London Australian Film Festival: Suburban Wildlife Review
It’s the summer in outer Sydney, and three friends have just graduated from University. Louise (Hannah Lehmann) is about to leave for London and a job, and it’s doubtful she will come back. That’s something that her best friend Nina (Maddy McWilliam) is finding it difficult to come to terms with. Alice (Priscilla Doueihy) and Kane (Alex King), who unlike the others didn’t go on to further education but is stacking shelves (for a company in-jokily called McCluskey’s) are also facing that their group of friends is about to splinter and things will never be the same again.
“Coming of age” often means young-adult, as in novels and their film equivalents, dealing with late teenage characters. But that isn’t to say that the process is over in your early twenties, far from it. Imogen McCluskey, director and co-writer (in the latter capacity with Béatrice Barbeau-Scuria) is herself now in her mid-twenties, so you can’t doubt this film’s authentic view of its characters on the cusp of adulthood. Suburban Wildlife was shot over fourteen days in February 2017, in between McCluskey’s second and third year at the Australian Film, Radio and Television School, for a tiny budget of A$4000, partly raised through crowdfunding. You can excuse a few rough edges given the circumstances of the film’s making – handheld camerawork is overdone here and there - but this is a film which doesn’t need many excuses. It’s an accomplished feature debut.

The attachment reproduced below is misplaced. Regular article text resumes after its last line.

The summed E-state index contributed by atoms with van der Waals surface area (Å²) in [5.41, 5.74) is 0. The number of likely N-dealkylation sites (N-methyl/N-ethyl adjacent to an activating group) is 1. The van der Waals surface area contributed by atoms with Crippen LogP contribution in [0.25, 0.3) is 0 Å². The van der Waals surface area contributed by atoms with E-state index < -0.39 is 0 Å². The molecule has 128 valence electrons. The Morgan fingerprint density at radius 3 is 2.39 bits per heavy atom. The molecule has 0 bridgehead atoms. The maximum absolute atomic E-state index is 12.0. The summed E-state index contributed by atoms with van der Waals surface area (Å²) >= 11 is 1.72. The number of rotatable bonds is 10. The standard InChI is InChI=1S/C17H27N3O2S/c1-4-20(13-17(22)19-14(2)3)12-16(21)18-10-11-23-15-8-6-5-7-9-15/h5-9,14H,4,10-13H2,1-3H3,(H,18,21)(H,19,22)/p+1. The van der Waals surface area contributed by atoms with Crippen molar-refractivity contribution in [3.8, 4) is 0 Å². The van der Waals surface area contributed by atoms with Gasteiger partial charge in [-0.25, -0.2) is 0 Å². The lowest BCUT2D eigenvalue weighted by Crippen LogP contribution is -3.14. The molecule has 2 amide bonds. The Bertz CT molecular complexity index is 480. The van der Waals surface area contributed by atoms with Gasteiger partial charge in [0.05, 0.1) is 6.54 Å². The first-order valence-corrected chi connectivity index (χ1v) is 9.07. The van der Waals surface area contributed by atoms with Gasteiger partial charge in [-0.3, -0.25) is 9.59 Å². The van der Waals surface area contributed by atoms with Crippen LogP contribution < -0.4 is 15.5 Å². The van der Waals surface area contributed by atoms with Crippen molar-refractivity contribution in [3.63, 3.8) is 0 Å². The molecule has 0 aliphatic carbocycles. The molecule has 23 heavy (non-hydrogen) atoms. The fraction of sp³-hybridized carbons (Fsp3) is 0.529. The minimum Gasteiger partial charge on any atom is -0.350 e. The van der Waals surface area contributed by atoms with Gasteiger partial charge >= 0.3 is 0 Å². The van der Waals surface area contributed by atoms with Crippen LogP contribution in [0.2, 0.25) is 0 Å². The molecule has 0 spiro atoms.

Suburban Wildlife taps very much into millennial angst. Alice wants to travel abroad to expand her life and her horizons, but can she go somewhere that her parents haven’t always been. Over the film’s running time, tensions come to light within the quartet. Louise is nicknamed “Mum” by the others and she is beginning to resent that she has to be the one who has to organise the others so that things can happen – as she says, it’s like making sure they’ve all been to the toilet before they get into a car. And Nina is coming to terms with her sexuality. Although she claims to have had boyfriends before, she is increasingly attracted to women. You can see the influences in this film. Gus Van Sant and Andrea Arnold are obvious ones, as is the mumblecore movement. It’s a very mood-and-character-led piece, so while not a great deal happens on the surface considerably more does so underneath. It’s insightful, often funny, sticks in the mind afterwards, and definitely confirms Imogen McCluskey as a name to watch.
Surburban Wildlife showed at the London Australian Film Festival, followed by a Q & A with Imogen McCluskey. There will be an additional screening (advertisement and trailer-free) at the Picturehouse Central, London, on Saturday 6 July at 6.30pm with a Q & A with McCluskey. Further UK distribution is to be confirmed.